Also ignored as attacks were launched against Sir Philip was that, for a considerable period between 2000 and 2015, BHS employed thousands and the British establishment fêted the businessman. There were talks of a business venture with Simon Cowell, involving Cheryl Cole; supermodel Kate Moss created a line sold through Topshop. Even in the US, Sir Philip enjoyed a glowing reputation, winning a National Retail Federation’s Retailer of the Year Award. Between 2002 and 2009 BHS had paid £167 million of corporation tax, and capital expenditure had been £421 million while it was under Sir Philip’s control, according to Taveta Investments, his holding company. However, The Guardian believes that £580 million in dividends, rents and interest had been extracted by the Green family.
   While the motion does not mean Sir Philip will lose his knighthood, it will be difficult for the honours’ forfeiture committee, which considers the matter, to ignore.
   Sir Philip sold BHS for £1 in 2015 to investors led by Dominic Chappell—someone whom he now considers to be ‘categorically’ the wrong buyer; by April 2016 it had gone into administration, with the loss of 11,000 jobs and a £571 million pension scheme deficit. Sixteen years before the fund had been in a £5 million surplus.
   By July, the work and pensions’ select committee and the business, innovation and skills (BIS) committee issued a report which placed the blame of BHS’s collapse at Sir Philip’s feet. They accused him and others of extracting hundreds of millions of pounds from BHS, enriching himself and his family, and that he showed little business acumen. The committees further labelled the ‘systematic plunder’ of BHS ‘the unacceptable face of capitalism’, a term once linked to the Lonrho conglomerate in the 1970s and its chief executive Tiny Rowland. The committees also concluded that Sir Philip failed to invest in the business and that he was ultimately responsible for the pension fund’s deficit.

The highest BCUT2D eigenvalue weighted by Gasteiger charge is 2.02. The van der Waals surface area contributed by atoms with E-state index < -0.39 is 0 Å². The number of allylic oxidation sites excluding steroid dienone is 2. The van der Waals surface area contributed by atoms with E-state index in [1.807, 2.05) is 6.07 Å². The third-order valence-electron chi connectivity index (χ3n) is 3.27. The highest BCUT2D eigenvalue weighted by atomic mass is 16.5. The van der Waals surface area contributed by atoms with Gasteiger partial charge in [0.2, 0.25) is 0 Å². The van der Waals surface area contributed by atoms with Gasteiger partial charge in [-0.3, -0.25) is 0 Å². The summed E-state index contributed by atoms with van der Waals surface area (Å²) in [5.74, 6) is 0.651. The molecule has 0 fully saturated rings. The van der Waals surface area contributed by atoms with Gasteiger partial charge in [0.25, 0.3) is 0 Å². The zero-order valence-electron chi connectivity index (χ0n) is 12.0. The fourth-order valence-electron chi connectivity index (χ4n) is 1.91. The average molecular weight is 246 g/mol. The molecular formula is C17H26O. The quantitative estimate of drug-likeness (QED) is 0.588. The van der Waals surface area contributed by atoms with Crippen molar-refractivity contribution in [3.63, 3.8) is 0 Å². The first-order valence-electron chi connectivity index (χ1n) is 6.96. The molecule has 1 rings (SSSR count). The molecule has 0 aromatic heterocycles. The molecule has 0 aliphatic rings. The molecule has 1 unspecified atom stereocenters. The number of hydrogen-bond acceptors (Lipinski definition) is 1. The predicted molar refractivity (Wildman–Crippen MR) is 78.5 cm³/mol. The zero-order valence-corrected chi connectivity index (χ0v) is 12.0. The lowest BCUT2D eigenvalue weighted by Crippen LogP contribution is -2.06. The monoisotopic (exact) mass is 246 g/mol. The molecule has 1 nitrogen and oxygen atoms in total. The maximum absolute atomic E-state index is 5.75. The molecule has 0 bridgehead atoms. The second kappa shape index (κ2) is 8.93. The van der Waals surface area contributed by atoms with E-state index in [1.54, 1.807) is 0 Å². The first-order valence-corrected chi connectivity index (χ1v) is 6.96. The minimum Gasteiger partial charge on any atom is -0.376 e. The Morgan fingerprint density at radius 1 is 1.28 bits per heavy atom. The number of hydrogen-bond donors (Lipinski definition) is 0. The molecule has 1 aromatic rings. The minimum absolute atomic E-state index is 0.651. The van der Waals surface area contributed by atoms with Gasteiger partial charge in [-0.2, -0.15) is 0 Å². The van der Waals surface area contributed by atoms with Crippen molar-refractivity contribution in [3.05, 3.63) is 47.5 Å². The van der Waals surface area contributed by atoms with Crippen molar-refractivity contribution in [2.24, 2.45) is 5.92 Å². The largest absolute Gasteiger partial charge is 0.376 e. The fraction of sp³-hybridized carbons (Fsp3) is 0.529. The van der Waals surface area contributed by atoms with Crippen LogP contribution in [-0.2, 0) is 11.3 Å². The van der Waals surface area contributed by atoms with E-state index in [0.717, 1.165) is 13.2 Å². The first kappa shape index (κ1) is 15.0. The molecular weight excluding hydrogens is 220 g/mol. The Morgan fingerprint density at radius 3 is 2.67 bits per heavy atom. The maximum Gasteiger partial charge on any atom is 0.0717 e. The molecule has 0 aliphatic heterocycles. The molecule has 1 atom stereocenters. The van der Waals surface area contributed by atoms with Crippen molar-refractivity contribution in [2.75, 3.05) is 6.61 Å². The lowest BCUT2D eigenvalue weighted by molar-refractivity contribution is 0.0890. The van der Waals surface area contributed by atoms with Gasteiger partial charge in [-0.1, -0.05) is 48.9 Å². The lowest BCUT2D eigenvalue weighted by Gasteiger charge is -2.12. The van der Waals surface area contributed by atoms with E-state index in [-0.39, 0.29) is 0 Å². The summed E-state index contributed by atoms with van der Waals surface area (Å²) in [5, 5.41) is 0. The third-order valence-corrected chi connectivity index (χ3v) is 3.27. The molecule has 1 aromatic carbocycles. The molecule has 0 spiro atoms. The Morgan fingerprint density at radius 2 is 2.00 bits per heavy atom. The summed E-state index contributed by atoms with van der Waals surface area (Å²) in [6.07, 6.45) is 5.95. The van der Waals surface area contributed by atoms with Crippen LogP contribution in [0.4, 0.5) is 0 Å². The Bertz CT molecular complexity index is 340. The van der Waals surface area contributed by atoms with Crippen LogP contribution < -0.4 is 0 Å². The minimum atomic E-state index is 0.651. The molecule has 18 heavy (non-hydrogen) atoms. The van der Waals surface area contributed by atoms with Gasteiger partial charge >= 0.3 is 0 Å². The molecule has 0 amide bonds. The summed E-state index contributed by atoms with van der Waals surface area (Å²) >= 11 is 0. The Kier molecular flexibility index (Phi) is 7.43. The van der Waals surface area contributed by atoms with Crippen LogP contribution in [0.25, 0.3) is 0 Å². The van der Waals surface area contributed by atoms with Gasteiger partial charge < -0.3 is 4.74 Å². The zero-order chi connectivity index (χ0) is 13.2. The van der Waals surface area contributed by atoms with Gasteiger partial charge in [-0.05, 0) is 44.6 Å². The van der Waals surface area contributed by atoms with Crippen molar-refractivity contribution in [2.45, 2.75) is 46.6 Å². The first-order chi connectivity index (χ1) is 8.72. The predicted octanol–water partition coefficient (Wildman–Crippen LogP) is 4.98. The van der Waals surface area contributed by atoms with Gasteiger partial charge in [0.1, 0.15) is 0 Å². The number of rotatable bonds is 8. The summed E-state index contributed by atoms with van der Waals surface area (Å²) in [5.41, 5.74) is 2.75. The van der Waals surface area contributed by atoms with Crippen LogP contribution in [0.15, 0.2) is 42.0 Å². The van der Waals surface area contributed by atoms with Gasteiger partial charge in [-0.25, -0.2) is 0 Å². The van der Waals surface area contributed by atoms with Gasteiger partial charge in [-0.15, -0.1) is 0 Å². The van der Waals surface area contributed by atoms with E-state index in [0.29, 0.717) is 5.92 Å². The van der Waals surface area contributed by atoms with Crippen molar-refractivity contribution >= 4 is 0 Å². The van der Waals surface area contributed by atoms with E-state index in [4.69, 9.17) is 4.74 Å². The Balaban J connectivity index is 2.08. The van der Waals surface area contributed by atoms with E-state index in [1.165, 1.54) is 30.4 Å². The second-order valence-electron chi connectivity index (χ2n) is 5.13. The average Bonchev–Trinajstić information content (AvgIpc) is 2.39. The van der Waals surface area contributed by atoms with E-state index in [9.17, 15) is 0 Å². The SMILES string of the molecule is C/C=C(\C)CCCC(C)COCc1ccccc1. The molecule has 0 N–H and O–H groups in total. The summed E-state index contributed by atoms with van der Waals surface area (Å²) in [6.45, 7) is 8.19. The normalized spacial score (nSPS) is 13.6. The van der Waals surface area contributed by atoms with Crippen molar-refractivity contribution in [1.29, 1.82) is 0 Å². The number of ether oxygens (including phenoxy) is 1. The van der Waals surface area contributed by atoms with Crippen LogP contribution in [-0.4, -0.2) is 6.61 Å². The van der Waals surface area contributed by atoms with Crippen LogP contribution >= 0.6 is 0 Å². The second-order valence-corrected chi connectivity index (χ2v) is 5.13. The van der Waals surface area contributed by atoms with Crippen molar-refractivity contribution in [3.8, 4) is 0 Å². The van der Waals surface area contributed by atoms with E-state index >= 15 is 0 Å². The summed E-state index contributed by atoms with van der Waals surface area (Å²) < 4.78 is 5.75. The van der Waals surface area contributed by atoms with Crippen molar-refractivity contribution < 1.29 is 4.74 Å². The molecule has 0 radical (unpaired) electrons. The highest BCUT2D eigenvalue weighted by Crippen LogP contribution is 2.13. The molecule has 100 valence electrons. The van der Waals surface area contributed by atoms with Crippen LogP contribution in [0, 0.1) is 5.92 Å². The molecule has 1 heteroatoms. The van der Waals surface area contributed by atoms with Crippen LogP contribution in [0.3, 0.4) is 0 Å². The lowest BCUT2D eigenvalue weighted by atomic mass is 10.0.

BHS’s overseas franchises and its website were sold to Al Mana Group, under which they have thrived.
   Earlier in October, it is believed that Prime Minister Theresa May’s reference at the Conservative Party conference to business people who ‘take out massive dividends while knowing that the company pension is about to go bust’ was about Sir Philip.
   The man who chaired the work and pensions’ committee, the Rt Hon Frank Field MP, launched into a further attack on Sir Philip on Channel 4 News on October 18, forcing Taveta to counter the statements. Field said that Sir Philip was now running Arcadia ‘into the ground like BHS,’ and warned that Arcadia staff should be concerned for their pension fund.
   The same week, Sir Philip pledged to find a solution to the pension deficit in an interview with ITV and was ‘very sorry’ for those affected by the collapse. He claimed that he was in discussions with the Pensions’ Regulator to find a solution, though the Regulator stated that it was yet to receive a ‘comprehensive and credible’ proposal.
   On ITV, Sir Philip defended the years during which a dividend was taken out, stating that BHS was profitable at the time, though the committees concluded that those profits were made by cost-cutting and squeezing suppliers. He believes that the support he and his company gave to BHS from 2005 was closer to £850 million.
   Chappell, meanwhile, facing criticisms from Sir Philip, supported the stripping of Sir Philip’s knighthood.
   There is an ongoing investigation into the failure by the Insolvency Service while the Serious Fraud Office has begun looking into the matter.

 


Kate Moss and Rimmel celebrate 15 years with new lipstick and nail polish collection launched in London

Filed by Lucire staff/June 22, 2016/17.02




David M. Benett

Kate Moss and Rimmel London have released their latest collaboration celebrating the supermodel’s 15-year relationship with the beauty brand.
   The Kate Moss Rimmel 15th Anniversary Collection comprises Moss’s favourite nude and red lip and nail shades.
   Journalists, bloggers and other guests were invited to a London house where Moss modelled two outfits, initially a black Equipment shirt with red hearts, and a green jacket over a sheer black top.
   Guests were treated to manicures using Rimmel’s new Supergel nail polish shades by manicurist Adam Slee, before a lipstick master-class by make-up artist Kirstin Piggott.